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Pigs Can’t Swim
“My mother was determined and desperate to raise good children. However, just like those people who buy sweet baby chimpanzees and are surprised when they grow into adolescents who bite them repeatedly before one day escaping in a flurry of hoots and hollers, my mother lost control. Lacking the teeth and strength of apes, my siblings used cigarettes, alcohol, and sex to rebel.” –Pigs Can’t Swim: A Memoir
Selected as an American Bookseller Association Indies Introduce New Voices Title
Named to the IndieBound IndieNext List for February
As the youngest of nine children growing up on a farm in rural Maine, Helen Peppe never seemed to fit in with the rest of her family. While her sisters focused on boys, cigarettes, and alcohol, Peppe preferred to curl up with a book. Once she learned the animals on the farm were raised to be eaten, she became the family’s only vegetarian. And no matter how many times her parents and siblings berated her for talking too much, Peppe could not stop asking questions about the world around her.
Pigs Can’t Swim tells the story of Peppe’s childhood as the odd one out in her chaotic family, describing her encounters with issues of race, class, animal rights, molestation, teen pregnancy, and more coming-of-age confusion than anyone should endure. Unable to feel a sense of belonging in her tumultuous household, Peppe formed strong friendships with the family’s animals and buried herself in the work of James Herriot and Steven King as she made her way through sixteen years of family conflict.
Despite her life’s many hardships, Peppe manages to fill Pigs Can’t Swim with humor, insight, and touching compassion for the family that was never able to understand her. Constantly finding herself in trouble despite her efforts to avoid it, the young Peppe maintained an unfailing innocence that proves both charming and heartbreaking.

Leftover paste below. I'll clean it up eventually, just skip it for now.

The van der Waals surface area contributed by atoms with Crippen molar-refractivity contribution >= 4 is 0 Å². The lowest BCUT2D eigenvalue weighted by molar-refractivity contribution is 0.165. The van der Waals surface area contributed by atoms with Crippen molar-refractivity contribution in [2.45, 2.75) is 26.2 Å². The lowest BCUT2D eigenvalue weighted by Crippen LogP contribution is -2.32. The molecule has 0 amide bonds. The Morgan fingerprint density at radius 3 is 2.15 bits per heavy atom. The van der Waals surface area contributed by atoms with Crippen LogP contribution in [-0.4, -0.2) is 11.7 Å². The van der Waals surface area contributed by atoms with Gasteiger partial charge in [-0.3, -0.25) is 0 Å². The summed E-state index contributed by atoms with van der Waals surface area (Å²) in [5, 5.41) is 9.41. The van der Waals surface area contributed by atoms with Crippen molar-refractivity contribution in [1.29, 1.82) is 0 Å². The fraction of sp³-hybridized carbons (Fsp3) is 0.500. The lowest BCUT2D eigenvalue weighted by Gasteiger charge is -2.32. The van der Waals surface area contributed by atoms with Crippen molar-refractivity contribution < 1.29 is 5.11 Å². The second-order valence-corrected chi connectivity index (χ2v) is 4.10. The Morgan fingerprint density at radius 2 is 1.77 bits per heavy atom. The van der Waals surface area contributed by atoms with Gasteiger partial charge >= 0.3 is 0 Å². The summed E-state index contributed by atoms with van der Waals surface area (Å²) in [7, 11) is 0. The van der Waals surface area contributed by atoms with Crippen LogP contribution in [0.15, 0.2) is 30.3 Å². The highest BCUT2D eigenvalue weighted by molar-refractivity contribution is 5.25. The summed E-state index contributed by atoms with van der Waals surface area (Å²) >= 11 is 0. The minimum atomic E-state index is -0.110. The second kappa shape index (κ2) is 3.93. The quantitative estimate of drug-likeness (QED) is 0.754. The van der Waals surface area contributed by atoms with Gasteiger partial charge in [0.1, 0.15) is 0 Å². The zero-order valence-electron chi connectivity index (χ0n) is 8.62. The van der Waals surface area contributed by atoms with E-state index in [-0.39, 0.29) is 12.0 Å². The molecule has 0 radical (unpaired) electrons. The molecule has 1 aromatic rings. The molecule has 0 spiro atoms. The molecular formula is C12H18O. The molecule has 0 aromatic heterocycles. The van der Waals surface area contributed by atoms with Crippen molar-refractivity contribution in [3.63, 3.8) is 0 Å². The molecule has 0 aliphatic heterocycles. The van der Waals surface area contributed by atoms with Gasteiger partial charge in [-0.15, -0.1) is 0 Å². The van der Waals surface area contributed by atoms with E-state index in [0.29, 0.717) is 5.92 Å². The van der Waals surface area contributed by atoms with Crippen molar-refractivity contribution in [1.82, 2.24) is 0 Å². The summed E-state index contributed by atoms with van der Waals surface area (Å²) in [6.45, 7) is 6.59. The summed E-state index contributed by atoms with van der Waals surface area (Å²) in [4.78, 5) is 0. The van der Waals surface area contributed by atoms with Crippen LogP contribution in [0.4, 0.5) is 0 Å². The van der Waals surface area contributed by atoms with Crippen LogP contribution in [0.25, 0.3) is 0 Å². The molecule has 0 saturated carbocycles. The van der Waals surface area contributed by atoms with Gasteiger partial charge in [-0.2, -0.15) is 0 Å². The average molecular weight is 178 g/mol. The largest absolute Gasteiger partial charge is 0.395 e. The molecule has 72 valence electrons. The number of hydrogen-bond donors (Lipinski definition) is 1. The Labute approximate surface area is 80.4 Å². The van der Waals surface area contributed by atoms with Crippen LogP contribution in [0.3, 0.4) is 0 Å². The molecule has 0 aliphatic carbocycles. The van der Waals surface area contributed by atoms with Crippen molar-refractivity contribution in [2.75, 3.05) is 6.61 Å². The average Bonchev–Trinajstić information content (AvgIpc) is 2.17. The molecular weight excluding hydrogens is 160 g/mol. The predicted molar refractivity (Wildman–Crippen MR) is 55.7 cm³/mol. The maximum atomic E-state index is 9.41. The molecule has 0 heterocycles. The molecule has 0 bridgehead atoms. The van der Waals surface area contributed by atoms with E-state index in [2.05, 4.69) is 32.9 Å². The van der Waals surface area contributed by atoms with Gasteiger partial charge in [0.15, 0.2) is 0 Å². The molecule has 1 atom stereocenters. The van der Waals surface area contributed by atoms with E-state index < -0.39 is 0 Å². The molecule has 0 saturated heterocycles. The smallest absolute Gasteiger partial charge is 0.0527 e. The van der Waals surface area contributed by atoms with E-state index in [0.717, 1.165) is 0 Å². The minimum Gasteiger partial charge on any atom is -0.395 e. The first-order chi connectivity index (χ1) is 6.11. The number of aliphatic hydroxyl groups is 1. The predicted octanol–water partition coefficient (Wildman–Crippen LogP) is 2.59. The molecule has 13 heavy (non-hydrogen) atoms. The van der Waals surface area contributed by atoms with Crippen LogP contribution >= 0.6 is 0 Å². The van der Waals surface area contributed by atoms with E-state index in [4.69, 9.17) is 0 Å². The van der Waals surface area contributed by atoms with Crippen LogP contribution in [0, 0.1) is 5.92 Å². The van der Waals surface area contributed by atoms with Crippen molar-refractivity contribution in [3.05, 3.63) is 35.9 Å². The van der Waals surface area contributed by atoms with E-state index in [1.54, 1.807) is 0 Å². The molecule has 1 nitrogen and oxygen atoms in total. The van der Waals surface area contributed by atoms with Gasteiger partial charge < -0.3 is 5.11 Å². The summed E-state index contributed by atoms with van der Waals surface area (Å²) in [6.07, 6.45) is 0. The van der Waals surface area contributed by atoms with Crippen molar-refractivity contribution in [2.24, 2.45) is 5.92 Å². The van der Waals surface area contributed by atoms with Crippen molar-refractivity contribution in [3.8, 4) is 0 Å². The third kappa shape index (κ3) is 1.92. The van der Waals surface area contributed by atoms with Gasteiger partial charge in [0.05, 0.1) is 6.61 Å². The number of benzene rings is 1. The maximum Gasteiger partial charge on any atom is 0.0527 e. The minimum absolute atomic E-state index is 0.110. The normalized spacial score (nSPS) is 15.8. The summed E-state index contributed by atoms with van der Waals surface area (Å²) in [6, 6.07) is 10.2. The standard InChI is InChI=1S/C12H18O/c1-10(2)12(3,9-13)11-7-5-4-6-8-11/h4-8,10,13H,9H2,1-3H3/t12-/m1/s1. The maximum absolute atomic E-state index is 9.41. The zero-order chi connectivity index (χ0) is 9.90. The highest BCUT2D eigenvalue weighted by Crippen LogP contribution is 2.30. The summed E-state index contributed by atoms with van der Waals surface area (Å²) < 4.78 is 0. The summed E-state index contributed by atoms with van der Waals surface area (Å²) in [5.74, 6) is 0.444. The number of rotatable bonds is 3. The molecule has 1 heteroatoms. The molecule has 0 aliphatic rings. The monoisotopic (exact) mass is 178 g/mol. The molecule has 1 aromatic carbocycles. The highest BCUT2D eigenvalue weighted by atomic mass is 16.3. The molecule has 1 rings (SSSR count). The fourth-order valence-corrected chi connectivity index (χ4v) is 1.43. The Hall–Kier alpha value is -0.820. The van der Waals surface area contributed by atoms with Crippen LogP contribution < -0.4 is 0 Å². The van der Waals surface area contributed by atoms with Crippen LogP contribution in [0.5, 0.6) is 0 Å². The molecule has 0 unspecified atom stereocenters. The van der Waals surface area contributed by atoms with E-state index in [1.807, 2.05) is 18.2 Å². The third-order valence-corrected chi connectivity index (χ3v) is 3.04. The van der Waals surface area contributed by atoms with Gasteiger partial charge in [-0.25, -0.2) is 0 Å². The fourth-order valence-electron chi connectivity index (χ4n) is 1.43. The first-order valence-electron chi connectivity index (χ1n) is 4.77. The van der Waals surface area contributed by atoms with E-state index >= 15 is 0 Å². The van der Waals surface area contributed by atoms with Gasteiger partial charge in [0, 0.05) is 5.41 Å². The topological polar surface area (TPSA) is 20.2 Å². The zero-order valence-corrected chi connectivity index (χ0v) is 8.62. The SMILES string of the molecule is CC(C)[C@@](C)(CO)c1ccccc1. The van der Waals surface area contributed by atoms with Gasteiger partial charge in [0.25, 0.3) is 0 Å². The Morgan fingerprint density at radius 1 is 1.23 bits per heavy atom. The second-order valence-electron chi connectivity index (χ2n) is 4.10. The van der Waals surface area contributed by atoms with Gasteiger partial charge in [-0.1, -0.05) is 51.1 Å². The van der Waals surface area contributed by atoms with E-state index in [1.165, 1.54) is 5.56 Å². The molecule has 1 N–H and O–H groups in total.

Though she spares their names as she lovingly recounts their stories, readers will find Peppe’s siblings familiar: there’s the blustery-and-favored- brother, the hair-twirling-pretty sister, and who could forget the sister-who-holds-grudges-longer-than-God.
Throughout her outrageous exploits—including an exploding pressure cooker, a runaway horse, and encounters with Margaret, the family ghost—Peppe maintains an insatiable curiosity, a voracious appetite for books, and an unconditional love for animals of every shape and size.
Helen Peppe, writer and photographer, lives near Portland, Maine, with her two children, four dogs, eight rescued rabbits, four guinea pigs, and two destructive kittens.
February 2014 $22.99 Hardcover Memoir ISBN 978-0-306-82272-8
“A writer and photographer’s wry but poignant account of her hardscrabble childhood and adolescence in rural New England…Unsentimental in its character portrayals and forthright yet humorous in its depiction of devastated innocence and family dysfunction, Peppe’s book is a celebration of difference, resilience and the healing power of love.”